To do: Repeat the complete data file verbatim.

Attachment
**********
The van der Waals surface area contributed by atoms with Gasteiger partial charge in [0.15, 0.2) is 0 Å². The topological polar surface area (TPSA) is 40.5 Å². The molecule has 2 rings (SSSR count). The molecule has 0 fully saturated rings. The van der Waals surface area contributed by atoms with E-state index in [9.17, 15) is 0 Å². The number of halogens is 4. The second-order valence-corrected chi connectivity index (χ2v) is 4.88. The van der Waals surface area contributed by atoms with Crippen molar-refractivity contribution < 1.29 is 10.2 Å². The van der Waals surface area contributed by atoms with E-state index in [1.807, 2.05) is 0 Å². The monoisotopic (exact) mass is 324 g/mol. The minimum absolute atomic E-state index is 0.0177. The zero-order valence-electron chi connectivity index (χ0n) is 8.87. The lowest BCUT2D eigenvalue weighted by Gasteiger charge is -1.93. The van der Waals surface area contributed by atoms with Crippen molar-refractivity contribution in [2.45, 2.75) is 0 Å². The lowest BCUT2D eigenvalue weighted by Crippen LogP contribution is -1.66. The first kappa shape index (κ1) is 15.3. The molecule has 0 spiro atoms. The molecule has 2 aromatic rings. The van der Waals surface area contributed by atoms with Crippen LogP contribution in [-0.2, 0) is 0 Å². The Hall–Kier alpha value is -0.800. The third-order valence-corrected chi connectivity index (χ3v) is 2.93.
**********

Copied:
The van der Waals surface area contributed by atoms with Gasteiger partial charge in [0.15, 0.2) is 0 Å². The topological polar surface area (TPSA) is 40.5 Å². The molecule has 2 rings (SSSR count). The molecule has 0 fully saturated rings. The van der Waals surface area contributed by atoms with E-state index in [9.17, 15) is 0 Å². The number of halogens is 4. The second-order valence-corrected chi connectivity index (χ2v) is 4.88. The van der Waals surface area contributed by atoms with Crippen molar-refractivity contribution < 1.29 is 10.2 Å². The van der Waals surface area contributed by atoms with E-state index in [1.807, 2.05) is 0 Å². The monoisotopic (exact) mass is 324 g/mol. The minimum absolute atomic E-state index is 0.0177. The zero-order valence-electron chi connectivity index (χ0n) is 8.87. The lowest BCUT2D eigenvalue weighted by Gasteiger charge is -1.93. The van der Waals surface area contributed by atoms with Crippen molar-refractivity contribution in [2.45, 2.75) is 0 Å². The lowest BCUT2D eigenvalue weighted by Crippen LogP contribution is -1.66. The first kappa shape index (κ1) is 15.3. The molecule has 0 spiro atoms. The molecule has 2 aromatic rings. The van der Waals surface area contributed by atoms with Crippen LogP contribution in [-0.2, 0) is 0 Å². The Hall–Kier alpha value is -0.800. The third-order valence-corrected chi connectivity index (χ3v) is 2.93.